Safety

NTSB Releases 2019 Most Wanted List

Posted on February 4, 2019
The NTSB released its 2019-2020 Most Wanted List of Transportation Safety Improvements, prioritizing issues such as strengthening occupant protection and implementing collision avoidance systems. Shown here is a screen shot from video of the agency's meeting at the National Press Club.
The NTSB released its 2019-2020 Most Wanted List of Transportation Safety Improvements, prioritizing issues such as strengthening occupant protection and implementing collision avoidance systems. Shown here is a screen shot from video of the agency's meeting at the National Press Club.

WASHINGTON, D.C. — The National Transportation Safety Board (NTSB) on Monday released its 2019-2020 Most Wanted List of Transportation Safety Improvements, prioritizing issues such as distracted driving, strengthening occupant protection, and implementing collision avoidance systems.

First issued in 1990, the NTSB Most Wanted List of Transportation Safety Improvements serves as the agency’s primary advocacy tool to help save lives, prevent injuries, and reduce property damage resulting from transportation accidents, according to a news release from the agency.

The 10 items on the NTSB’s 2019-2020 Most Wanted List of Transportation Safety Improvements are:

Eliminate distractions.
End alcohol and other drug impairment.
• Ensure the safe shipment of hazardous materials.
• Fully implement positive train control.
Implement a comprehensive strategy to reduce speeding-related crashes.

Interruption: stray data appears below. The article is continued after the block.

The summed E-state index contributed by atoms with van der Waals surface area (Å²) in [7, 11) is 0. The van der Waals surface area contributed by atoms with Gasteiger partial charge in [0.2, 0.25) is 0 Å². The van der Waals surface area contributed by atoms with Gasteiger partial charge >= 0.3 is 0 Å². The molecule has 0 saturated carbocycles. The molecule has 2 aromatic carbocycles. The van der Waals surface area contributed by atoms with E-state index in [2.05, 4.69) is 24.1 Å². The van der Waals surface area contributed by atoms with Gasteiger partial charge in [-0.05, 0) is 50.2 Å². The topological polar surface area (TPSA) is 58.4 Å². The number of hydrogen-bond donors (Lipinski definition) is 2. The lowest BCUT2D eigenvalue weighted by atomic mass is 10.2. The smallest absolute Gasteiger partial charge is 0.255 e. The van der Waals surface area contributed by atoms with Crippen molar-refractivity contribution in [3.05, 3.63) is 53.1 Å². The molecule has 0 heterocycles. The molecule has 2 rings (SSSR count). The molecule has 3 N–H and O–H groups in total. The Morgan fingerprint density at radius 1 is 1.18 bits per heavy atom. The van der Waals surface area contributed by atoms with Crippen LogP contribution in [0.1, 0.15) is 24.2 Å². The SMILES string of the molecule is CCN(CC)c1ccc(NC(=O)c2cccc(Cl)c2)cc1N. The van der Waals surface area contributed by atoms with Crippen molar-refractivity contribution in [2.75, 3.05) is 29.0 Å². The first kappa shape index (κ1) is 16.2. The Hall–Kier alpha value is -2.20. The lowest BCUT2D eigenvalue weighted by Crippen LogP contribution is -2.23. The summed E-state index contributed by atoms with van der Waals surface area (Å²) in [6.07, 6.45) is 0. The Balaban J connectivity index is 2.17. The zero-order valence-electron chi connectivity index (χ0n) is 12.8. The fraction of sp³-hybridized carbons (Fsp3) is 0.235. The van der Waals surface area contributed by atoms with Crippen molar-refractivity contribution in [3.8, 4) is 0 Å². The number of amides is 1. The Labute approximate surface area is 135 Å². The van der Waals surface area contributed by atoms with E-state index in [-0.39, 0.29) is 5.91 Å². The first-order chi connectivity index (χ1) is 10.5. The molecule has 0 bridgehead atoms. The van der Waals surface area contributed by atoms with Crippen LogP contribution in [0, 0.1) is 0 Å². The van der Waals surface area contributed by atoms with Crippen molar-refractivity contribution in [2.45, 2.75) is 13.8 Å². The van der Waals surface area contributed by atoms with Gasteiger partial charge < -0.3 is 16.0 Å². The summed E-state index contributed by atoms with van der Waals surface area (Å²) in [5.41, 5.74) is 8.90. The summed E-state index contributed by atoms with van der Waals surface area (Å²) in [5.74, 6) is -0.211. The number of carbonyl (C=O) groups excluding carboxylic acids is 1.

• Improve the safety of part 135 aircraft flight operations.
Increase implementation of collision avoidance systems in all new highway vehicles.
Reduce fatigue-related accidents.
Require medical fitness – screen for and treat obstructive sleep apnea.
Strengthen occupant protection — including with seat belts and child safety restraint systems in highway vehicles.

“The 2019-2020 Most Wanted List advocates for 46 specific safety recommendations that can and should be implemented during these next two years,” said NTSB Chairman Robert Sumwalt. “It also features broad, longstanding safety issues that still threaten the traveling public.”

Sumwalt added that NTSB board members count on “industry, advocates, and government” to put their recommendations into action, and that they depend on “the help of the broader safety community to implement these recommendations” since they are unable to act on the recommendations themselves.

There are 267 open NTSB safety recommendations associated with the 10 Most Wanted List items and the NTSB is focused on seeing 46 of those implemented within the next two years. The majority of these recommendations, roughly two-thirds of the 267, seek critical safety improvements by means other than regulation. Of the 46 safety recommendations the NTSB wants implemented in the next two years, 20 seek regulatory action to improve transportation safety.

At any given time, the NTSB is managing approximately 1,200 open safety recommendations, and while all have the potential to save lives and reduce injuries by preventing accidents, the NTSB cannot effectively communicate about each of them, according to the agency. The NTSB’s Most Wanted List provides the NTSB’s advocacy team and other agency communicators a roadmap to focus on a select number of recommendations. In 2017, the NTSB went from an annual list to a biennial process to give its advocacy team, their partners, and its safety recommendation recipients more time to move toward implementation of the recommendations associated with the list.

An archive of the livestream of Monday’s event is available on the NTSB’s YouTube Channel here as is a video about the 2019-2020 Most Wanted List here.

To learn more about the items on the NTSB’s 2019-2020 Most Wanted List of Transportation Safety Improvements or the NTSB safety recommendations associated with the list, go here.

Related Topics: child safety restraint systems, distracted driving, driver fatigue, drug use/testing, impaired driving, NTSB, seat belts

Comments ( 1 )
  • D. Lonesome

     | about 5 months ago

    Evert child 4 and older knows how to operate a seat belt. I don't under stand the bus driver opposition to seat belts. It keeps the students in their seat.

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